Sunday, August 3, 2008


Times of Swaziland

25 July 2008

AG tells judges to ‘back off’

imageMBABANE – The Attorney General Majahenkhaba Dlamini stunned many yesterday during the elections case.

This was when he told judicial officers that to determine the character of the country’s system of governance was way beyond their domain.

This transpired at the High Court where deliberations were also punctuated by spasms of raised emotions.

"Section 79 of the constitution also represents a fundamental choice by the people, a choice that individuals not groups or associations, may participate in the governance of the country.

"The section is not discriminatory, it lays down a principle, the wisdom or foolishness of which is not for courts of law to enquire into," he said.

The Attorney General’s remarks ignited different reactions from the packed courtroom.

Supporters of the disgruntled organisations, who want the court to grant them a declaratory order, saying that political parties are allowed to exist under the current constitution, were obviously outraged by the Attorney General’s outburst.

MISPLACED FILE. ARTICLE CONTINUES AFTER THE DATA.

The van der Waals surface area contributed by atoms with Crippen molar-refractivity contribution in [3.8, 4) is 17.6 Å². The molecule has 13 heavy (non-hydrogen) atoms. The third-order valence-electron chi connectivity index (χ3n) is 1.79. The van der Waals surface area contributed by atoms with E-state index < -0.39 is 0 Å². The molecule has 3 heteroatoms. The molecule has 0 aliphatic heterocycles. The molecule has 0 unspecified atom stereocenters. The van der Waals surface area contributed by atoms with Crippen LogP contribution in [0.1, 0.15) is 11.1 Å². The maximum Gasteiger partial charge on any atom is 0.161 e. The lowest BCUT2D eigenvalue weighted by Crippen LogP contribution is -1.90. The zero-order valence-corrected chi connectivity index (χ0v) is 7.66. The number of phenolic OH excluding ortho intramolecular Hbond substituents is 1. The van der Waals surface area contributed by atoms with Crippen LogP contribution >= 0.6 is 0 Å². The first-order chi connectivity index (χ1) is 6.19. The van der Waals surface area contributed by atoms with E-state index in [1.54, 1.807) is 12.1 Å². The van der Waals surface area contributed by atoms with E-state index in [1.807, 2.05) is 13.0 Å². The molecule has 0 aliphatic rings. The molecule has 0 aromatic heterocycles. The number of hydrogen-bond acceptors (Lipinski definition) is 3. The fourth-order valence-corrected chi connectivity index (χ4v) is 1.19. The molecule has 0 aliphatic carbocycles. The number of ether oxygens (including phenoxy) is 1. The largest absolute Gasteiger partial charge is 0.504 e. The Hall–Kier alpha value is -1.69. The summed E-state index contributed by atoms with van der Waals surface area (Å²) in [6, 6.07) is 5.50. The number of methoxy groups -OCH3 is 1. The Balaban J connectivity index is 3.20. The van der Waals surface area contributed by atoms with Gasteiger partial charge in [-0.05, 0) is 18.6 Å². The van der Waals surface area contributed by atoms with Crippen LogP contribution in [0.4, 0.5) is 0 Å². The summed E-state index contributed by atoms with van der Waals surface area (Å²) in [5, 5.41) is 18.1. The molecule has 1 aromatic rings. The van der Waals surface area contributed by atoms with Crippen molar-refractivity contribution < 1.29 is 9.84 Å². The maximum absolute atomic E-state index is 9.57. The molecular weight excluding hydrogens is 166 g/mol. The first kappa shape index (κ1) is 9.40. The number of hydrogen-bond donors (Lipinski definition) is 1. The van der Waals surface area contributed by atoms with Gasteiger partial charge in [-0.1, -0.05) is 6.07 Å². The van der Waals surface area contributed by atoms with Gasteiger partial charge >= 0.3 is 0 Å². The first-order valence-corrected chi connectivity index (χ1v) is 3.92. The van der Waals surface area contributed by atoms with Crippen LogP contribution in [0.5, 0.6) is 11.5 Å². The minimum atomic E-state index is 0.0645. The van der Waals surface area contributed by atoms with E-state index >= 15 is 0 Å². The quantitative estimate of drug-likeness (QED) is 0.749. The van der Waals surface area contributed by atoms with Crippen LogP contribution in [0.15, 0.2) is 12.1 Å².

There was however, no visible reaction from the full bench of judicial officers.

Dlamini’s argument was based on the premise that the contentious constitutional provision was, in actual fact, the basis of the country’s system of governance, which he alleges was chosen by the inhabitants of the polity.

He said the constitution of the country, which rests entirely on section 79 as its pillar, represented the "Swazi way of thinking".

"It is the way of life of the people, or the soul of the nation," he insisted.

Dlamini seemed convinced that the relief being sought by the political formation was only a review under the guise of ‘interpretation’.

He told the court that the opposition’s argument that the controversial provision should be given a narrow interpretation when compared with section 25 (freedom of peaceful assembly and association), was misdirected.

"That argument seems to reverse the natural order of the constitution. It is not for this court to change that but the people," he argued.


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